Drying & Curing Cannabis: Your How-To Guide
All summer you cared for your cannabis plants. Throughout early fall you fretted over their well-being, hoping the rains and cooler temperatures wouldn’t destroy them. Now your window of peak ripeness has arrived, and you’ve finally snipped those glorious branches down.
It’s harvest time.
So, what comes next? You’ve harvested at the proper time, to be sure. But it’s your next steps in drying and curing that will make the difference between a just-okay product – and fine cannabis you’ll be proud to share with friends and family.
Here’s your guide for learning how to dry and cure cannabis like a pro:
The resin glands found in the trichomes on cannabis flowers (and to a lesser degree, leaves) contain terpenes. Terpenes are a complex group of chemical compounds that give each unique cultivar, and in fact every phenotype, its individual taste, smell and physiological effects. Preserving the terpene profile in your homegrown cannabis will take its quality to the next level, and you’ll be proud to share the final product. The process is simple – as long as you know what to do.
Terpenes degrade in the presence of light and heat, resulting in tasteless cannabis that smells like – ugh – hay. To avoid this, set up your drying room in a location that does not see a lot of traffic. The room must be enclosed, and the windows darkened or blocked. Keep the temperature between 15o and 20oC and set up an oscillating fan. Note: If you have a large harvest and the room becomes overly humid, you will need to set up a dehumidifier.
Clip large fan leaves from your cannabis branches. If there are lots of leaves, give the branches a rough trim. Run a line of twine between two points in your drying room. Hang the branches upside down along the line. Keep some space between them; a little overlap is acceptable, but every branch does need space to breathe.
It’s tempting at this point in your cannabis-growing journey to want to turn up the heat in the room. However, stay the course and be patient. Resist increasing the temperature in your drying room above 21oC; otherwise, your cannabis terpenes will surely degrade. Keeping your room cool and dark will extend the drying time beyond a week or more, depending on how many branches you have and the available air circulation.
After about a week, check for dryness. Pull a branch from the line and try to snap the branch with your fingers. If it snaps easily, your cannabis is perfectly dried. If it bends and bows, put it back and close the door. Your cannabis must be perfectly dried before you can move on to the next stage.
Okay, so now your cannabis is sufficiently dried. Before it’s ready for consumption, you’ll need to trim and cure it. Get a pair of simple scissors and invert the lid of a Rubbermaid container to use as a tray. Wear close-fitting latex or gardening gloves to avoid disturbing trichome heads. Carefully snip leaf material from the edges of your buds. Finished buds can go into a paper bag. Save your trim and scrap bud material for value-added products. Sticks and stems can be composted or burned.
Inexperienced growers are often eager to show off their cannabis right after trimming. That’s understandable. After all, the buds have been dried and trimmed. They must be ready to smoke, right? Not so fast. Combusting uncured cannabis soon after drying and trimming produces a harsh smoke that will undermine your efforts as a grower. Put down that grinder and be patient. Curing your cannabis will preserve it for long-term storage while retaining its flavour. This is the final step in refining your product.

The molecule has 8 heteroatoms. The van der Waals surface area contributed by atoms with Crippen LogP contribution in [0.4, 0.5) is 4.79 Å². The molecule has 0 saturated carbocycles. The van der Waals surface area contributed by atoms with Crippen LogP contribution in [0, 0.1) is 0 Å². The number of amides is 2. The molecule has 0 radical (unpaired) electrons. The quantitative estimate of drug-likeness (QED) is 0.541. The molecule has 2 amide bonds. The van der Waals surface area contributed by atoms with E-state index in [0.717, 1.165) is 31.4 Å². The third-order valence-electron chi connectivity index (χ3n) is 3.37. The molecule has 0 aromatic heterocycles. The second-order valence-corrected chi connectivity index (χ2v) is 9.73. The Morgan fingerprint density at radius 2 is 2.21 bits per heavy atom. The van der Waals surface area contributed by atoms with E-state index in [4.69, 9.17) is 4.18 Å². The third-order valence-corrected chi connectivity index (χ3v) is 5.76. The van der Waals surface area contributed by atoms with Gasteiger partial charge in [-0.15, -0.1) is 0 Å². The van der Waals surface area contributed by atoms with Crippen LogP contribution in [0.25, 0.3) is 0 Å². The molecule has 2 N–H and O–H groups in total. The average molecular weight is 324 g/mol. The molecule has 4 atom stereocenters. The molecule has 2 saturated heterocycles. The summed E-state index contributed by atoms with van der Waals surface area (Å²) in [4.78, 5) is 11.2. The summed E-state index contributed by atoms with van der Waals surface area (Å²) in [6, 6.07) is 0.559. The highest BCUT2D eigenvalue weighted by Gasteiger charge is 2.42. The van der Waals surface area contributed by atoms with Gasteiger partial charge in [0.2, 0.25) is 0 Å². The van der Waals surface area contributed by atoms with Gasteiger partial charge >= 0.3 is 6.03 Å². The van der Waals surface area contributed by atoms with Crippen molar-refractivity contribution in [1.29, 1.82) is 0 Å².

When cannabis branches are cut down, the volatile compounds in the buds – the terpenes and cannabinoids which are essential components to the cannabis-use experience – begin to degrade and evaporate. The harsh smoke of uncured cannabis is caused by the breakdown of essential sugars and starches by enzymes and anaerobic bacteria. Carefully curing the buds not only preserves terpenes and cannabinoids, it enhances them. Following these steps will take your cannabis to the next level and earn you bragging rights from everyone you share with.
To cure your cannabis, begin by placing trimmed buds into airtight glass jars. Mason jars work well; however, opaque glass works best to ensure light cannot penetrate the plant material. Avoid using plastic or Rubbermaid containers. Fill glass jars to 75-80% capacity. Be sure to leave space inside the jars for buds to expand and contract with changing humidity. Overfilling your curing jars could lead to mould growth. Seal jar lids tightly and place in a cool, dark cupboard or cold storage.
For the first week, inspect your curing jars at least once per day. Pick up and lightly shake each jar; the buds inside should rattle freely. If your buds stick together, it’s possible they aren’t properly dried. Open the jar lids and allow buds to breathe. Inspect for mould formation. If you smell ammonia, your buds are too humid. In that case, put them back on the drying rack. They’ll need more time to dry before curing.
But if your buds rattle freely and smell good – you’re on your way to a proper cure! You can leave the lids off your jars for an hour or more, depending on the humidity level of your cannabis (humidity should not exceed 65% on a hygrometer). Reseal the jars and put back in the cupboard or cold storage. Repeat this process every day.
After a week of daily inspection, begin opening your curing jars every second day. Do this for two weeks. At week three of curing time, examine the jars twice per week. Continue opening them twice weekly until four to six weeks have passed. At this point your curing is finished. Store tightly sealed jars in a cool, dark location for up to one year.
From all of us at Signature by Liberty Leaf, good luck in your cannabis journey – and enjoy!
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